One month after the hurricane, people continued to say the kids were doing better than expected, and that the symptoms would come. My cognitive dissonance increased. I started creating hypotheses about why the kids weren't doing worse. I reminded myself that symptoms are often delayed. I even started theorizing that this was a chronic, type II trauma adjustment situation, a la Lenore Terr,1 in which the symptoms would be delayed. I reminded myself again that symptoms are often delayed. Perhaps, I thought, we were using the wrong risk scale or our cut-off scores were too high? And so I waited. At month two, everyone still said the same thing. "The kids are doing better than expected, but wait."

I noted that if the predictions in the early weeks had been true, my staff, who were working in shelters, walk-in clinics, and schools around the Greater Baton Rouge Area, would have been inundated. My staff members were finding kids with problems, just not in the numbers expected. The kids, it seemed, were doing better than expected! Perhaps we should be using a resiliency model that is a strength-based family therapy model that doesn't focus on pathology.

I remembered an e-mail I received after a key study on post-9/11 showed significant symptoms in the children of New York City. The e-mail asked why the authors had not focused on the fact that the vast majority of children in New York City had managed quite well. I also remembered a literature review I did several years ago on the history of the concept of PTSD, which showed what I thought to be a recurring tendency to overextend its diagnostic range (what I call the spectrumization of diagnoses) to a point where it "explained everything," and, therefore, lost its usefulness.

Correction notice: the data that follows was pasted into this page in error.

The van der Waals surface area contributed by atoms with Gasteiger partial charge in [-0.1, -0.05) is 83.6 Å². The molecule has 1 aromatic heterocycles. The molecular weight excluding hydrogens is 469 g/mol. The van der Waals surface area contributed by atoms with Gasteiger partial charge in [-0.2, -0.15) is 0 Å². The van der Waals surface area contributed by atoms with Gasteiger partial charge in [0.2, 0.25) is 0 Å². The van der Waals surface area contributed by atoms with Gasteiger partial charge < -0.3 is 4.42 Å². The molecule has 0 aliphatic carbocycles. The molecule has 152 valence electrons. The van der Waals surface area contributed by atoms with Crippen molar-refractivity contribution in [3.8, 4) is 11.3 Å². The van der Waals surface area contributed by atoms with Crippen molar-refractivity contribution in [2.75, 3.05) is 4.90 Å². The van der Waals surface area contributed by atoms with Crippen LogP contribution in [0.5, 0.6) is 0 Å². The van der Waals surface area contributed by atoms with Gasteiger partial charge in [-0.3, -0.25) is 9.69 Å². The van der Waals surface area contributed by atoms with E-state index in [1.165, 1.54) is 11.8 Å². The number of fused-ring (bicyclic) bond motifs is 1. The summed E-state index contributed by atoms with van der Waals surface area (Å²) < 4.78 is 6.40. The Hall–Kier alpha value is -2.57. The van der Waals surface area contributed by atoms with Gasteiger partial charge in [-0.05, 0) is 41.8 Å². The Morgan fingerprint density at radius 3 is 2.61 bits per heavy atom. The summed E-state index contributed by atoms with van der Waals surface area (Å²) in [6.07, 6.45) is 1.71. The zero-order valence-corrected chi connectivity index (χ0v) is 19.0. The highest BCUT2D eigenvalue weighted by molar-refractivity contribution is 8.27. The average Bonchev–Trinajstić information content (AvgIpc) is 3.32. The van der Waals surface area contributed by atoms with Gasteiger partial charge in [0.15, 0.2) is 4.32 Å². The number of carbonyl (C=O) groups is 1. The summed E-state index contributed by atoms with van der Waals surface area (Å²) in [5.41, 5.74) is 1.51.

Avoiding over-diagnosing
I was not the only person having problems with this. One of the volunteers said, "Distress is common. Diagnosis is not. Treatment works." That seemed to echo my qualms. It wasn't that I didn't believe that some of the children were going to do badly and that the stress would trigger their diatheses, it was that I didn't think that kids would automatically do badly. Or that we need to better differentiate "normal" kids from those "at risk" and those with pre-existing conditions.

I worried that a philosophy that they would do badly would create a self-fulfilling, cognitive-behavioral prophecy that would mistake distress for diagnosis and trigger "false positives." In a similar vein, I wondered about the impact of multi-page risk assessments delivered by waves of well meaning, yet hastily trained, temporary workers? Does this have the same impact that first-year lectures have on medical students, who wonder if they have every disease in their textbooks? Does being asked over and over if you are feeling bad make you wonder if you are feeling bad?